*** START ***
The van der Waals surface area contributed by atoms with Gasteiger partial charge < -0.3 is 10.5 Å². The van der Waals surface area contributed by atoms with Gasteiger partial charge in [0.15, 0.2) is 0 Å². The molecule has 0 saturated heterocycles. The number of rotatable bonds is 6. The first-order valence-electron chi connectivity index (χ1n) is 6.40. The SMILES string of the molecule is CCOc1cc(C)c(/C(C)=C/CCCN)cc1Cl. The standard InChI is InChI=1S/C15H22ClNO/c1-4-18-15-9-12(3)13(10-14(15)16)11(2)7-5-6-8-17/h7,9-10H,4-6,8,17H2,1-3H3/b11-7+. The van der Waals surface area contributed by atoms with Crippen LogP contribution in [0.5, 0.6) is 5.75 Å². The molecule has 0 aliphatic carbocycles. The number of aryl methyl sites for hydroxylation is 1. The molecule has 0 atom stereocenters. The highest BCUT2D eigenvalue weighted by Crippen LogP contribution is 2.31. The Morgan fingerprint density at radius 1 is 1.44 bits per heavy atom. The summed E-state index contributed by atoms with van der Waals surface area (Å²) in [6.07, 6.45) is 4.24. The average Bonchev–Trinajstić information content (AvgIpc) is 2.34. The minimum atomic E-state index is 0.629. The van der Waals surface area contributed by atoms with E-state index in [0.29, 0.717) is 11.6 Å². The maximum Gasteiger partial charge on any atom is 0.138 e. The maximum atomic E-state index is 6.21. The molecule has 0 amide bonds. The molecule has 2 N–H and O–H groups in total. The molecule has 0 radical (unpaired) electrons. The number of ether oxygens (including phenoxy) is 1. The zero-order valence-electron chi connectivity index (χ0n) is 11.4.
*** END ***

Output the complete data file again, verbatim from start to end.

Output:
The van der Waals surface area contributed by atoms with Gasteiger partial charge < -0.3 is 10.5 Å². The van der Waals surface area contributed by atoms with Gasteiger partial charge in [0.15, 0.2) is 0 Å². The molecule has 0 saturated heterocycles. The number of rotatable bonds is 6. The first-order valence-electron chi connectivity index (χ1n) is 6.40. The SMILES string of the molecule is CCOc1cc(C)c(/C(C)=C/CCCN)cc1Cl. The standard InChI is InChI=1S/C15H22ClNO/c1-4-18-15-9-12(3)13(10-14(15)16)11(2)7-5-6-8-17/h7,9-10H,4-6,8,17H2,1-3H3/b11-7+. The van der Waals surface area contributed by atoms with Crippen LogP contribution in [0.5, 0.6) is 5.75 Å². The molecule has 0 aliphatic carbocycles. The number of aryl methyl sites for hydroxylation is 1. The molecule has 0 atom stereocenters. The highest BCUT2D eigenvalue weighted by Crippen LogP contribution is 2.31. The Morgan fingerprint density at radius 1 is 1.44 bits per heavy atom. The summed E-state index contributed by atoms with van der Waals surface area (Å²) in [6.07, 6.45) is 4.24. The average Bonchev–Trinajstić information content (AvgIpc) is 2.34. The minimum atomic E-state index is 0.629. The van der Waals surface area contributed by atoms with E-state index in [0.29, 0.717) is 11.6 Å². The maximum Gasteiger partial charge on any atom is 0.138 e. The maximum atomic E-state index is 6.21. The molecule has 0 amide bonds. The molecule has 2 N–H and O–H groups in total. The molecule has 0 radical (unpaired) electrons. The number of ether oxygens (including phenoxy) is 1. The zero-order valence-electron chi connectivity index (χ0n) is 11.4.